Top 200 Tools for Learning 2016: Overview

It was in 2007 that I compiled the first Top 100 Tools for Learning from the votes of learning professionals worldwide and have done so every year since then. This year to mark the 10th anniversary I have compiled the TOP 200 TOOLS FOR LEARNING 2016. The full list appears in the left-hand sidebar; follow the links to find out more about each of the tools. The slideset of the Top 200 Tools is embedded at the bottom of this page.

This year’s big news is that Twitter loses its No 1 place on the list after 7 years, but the Top 200 list contains a huge variety of tools – with many more new tools being included this year. So how are all these being used for learning? In order to address that question I compiled a BEST OF BREED 2016 list in which I categorise the different tools, as well as 3 sub-lists that show the popularity of the tools in different contexts.

  1. Top 100 TOOLS FOR PERSONAL & PROFESSIONAL LEARNING (for formal/informal learning and personal productivity)
  2. TOP 100 TOOLS FOR WORKPLACE LEARNING (for training, e-learning, performance support and social collaboration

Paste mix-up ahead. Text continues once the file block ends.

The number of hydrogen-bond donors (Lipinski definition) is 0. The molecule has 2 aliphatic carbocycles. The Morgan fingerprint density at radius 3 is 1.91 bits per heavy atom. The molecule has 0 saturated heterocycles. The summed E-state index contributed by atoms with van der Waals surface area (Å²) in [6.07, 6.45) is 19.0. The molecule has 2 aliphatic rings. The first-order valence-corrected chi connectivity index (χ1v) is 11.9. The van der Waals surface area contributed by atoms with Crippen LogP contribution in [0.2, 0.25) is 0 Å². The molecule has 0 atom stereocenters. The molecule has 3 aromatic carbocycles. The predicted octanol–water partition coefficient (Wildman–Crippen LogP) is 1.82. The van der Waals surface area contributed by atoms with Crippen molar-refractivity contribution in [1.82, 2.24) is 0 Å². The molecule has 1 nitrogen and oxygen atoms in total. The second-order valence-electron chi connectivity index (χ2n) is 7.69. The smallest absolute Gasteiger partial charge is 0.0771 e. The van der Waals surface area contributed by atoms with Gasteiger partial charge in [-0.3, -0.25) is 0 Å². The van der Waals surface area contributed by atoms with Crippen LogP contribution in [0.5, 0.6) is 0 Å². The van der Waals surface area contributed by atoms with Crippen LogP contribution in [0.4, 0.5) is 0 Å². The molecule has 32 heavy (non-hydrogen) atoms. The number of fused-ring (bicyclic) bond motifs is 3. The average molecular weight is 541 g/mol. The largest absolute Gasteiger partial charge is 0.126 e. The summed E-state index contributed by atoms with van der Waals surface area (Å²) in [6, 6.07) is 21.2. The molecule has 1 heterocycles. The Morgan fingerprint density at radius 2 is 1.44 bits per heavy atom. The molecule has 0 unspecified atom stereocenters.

3. TOP 100 TOOLS FOR EDUCATION (for use in primary and secondary (K12) schools, colleges, universities and adult education.)

To get an overview of how the tools in these 3 Top 100 lists fit into the Top 200 list, I’ve also created a comparison table in this QUICK VIEW.

Which tools are new on the list or are significantly on the move compared to last year? Here are the MOVERS & SHAKERS.

In summary, although the 1st Top 100 Tools list in 2007 was hailed as “cutting edge”, this 10th list (together with the sub-lists) offers a better indication of the state of play of the use of tools for learning – i.e. a mix of both tradition and innovation. Take a look at the 3 different sub-lists for deeper observations but in summary ..

  • Individuals continue to reap the benefits of the opportunities offered to them on the Web to learn in all kinds of ways – both planned and unplanned, formal and informal, through content and people, online or on smart devices.
  • Education is also making use of a wide range of multi-purpose web-based tools – probably because they are free and easy to use – alongside dedicated educational tools.
  • Workplace learning, however, is still largely dominated by the use of traditional commercial tools for creating, delivering and managing e-learning. However, there is increasing use of new-style content development tools and greater use is being made of tools for social collaboration (and social learning) within work teams and groups.


Voter Demographics
1,238 contributors from 64 countries worldwide, working as: 17% trainers/instructors, 15% university/college/adult ed teachers, 16% instructional designers/e-learning developers, 12% consultants/advisors, 11% L&D managers/specialists, 7% administrators, 6% primary/secondary (K12) teachers, 4% online facilitators, 2% vendors, 10% others.